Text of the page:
Updates in the management of inflammatory bowel disease during pregnancy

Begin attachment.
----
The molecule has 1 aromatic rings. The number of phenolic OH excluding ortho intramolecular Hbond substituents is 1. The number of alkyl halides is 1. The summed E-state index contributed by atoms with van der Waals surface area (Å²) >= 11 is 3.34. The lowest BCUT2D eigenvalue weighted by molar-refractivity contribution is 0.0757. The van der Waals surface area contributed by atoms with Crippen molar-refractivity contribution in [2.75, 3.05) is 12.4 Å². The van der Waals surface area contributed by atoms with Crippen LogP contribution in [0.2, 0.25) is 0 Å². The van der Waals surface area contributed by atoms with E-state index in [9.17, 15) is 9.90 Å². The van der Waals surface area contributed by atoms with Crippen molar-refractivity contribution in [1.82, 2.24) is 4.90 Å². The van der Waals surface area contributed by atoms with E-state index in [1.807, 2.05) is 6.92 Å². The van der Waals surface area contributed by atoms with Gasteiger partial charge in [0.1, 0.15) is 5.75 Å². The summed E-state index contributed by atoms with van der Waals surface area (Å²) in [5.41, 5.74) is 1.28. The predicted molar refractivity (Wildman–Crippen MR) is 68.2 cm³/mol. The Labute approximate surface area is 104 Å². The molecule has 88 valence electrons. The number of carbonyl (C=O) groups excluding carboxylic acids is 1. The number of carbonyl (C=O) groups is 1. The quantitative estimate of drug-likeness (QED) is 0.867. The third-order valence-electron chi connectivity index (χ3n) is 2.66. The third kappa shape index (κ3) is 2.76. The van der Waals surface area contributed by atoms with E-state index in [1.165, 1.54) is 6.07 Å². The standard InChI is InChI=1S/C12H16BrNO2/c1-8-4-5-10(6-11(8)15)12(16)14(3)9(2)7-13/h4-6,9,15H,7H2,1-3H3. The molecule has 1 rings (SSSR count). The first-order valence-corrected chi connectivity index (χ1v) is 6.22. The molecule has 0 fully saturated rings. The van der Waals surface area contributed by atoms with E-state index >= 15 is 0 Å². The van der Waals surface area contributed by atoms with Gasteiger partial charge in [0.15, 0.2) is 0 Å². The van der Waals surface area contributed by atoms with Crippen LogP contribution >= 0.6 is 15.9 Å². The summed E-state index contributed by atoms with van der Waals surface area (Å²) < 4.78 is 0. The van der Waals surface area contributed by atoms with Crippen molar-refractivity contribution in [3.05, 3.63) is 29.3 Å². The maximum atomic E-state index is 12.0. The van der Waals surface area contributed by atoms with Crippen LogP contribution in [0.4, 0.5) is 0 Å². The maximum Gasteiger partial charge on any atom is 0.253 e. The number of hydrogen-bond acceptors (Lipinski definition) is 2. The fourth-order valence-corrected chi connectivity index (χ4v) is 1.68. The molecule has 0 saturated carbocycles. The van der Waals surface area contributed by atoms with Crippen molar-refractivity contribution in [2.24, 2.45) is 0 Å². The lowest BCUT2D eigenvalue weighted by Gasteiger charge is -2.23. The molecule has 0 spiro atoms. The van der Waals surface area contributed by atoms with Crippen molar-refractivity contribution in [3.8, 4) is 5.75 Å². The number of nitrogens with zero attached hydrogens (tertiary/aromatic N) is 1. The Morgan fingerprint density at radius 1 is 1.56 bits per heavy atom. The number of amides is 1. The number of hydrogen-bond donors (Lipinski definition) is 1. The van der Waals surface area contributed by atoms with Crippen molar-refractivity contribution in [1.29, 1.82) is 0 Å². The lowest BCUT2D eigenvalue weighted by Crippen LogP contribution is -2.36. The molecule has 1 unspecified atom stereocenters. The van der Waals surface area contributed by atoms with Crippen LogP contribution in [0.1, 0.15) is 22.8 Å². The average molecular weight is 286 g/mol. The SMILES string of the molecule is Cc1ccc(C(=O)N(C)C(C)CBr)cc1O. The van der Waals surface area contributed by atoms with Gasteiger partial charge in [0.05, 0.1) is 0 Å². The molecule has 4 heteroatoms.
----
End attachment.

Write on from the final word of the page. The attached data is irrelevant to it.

The best pregnancy outcomes for women with inflammatory bowel disease (IBD) occur when their disease is in remission at conception and remains in remission throughout pregnancy. Active IBD can lead to adverse pregnancy outcomes, including spontaneous abortion, pre-term birth and low birthweight. The majority of women with IBD who are taking maintenance medication will require medication throughout the pregnancy to prevent disease relapse. Most IBD medications are considered safe in pregnancy and breastfeeding, except for methotrexate. Pre-conception counselling should be arranged with the patient's IBD specialist and should include discussions regarding the importance of optimising disease control before and during pregnancy as well as the medication management plan for pregnancy. Patients with IBD should be reassured that their fertility is normal when the disease is quiescent, with the exception of women who have had pelvic surgery. IBD activity should be carefully monitored during pregnancy using non-invasive techniques, and disease flares during pregnancy should be treated promptly with escalation of therapy in consultation with the patient's IBD specialist. Mode of delivery should be determined by obstetric need; however, caesarean delivery is preferred for women with a history of ileal pouch anal anastomosis surgery or active perianal Crohn's disease.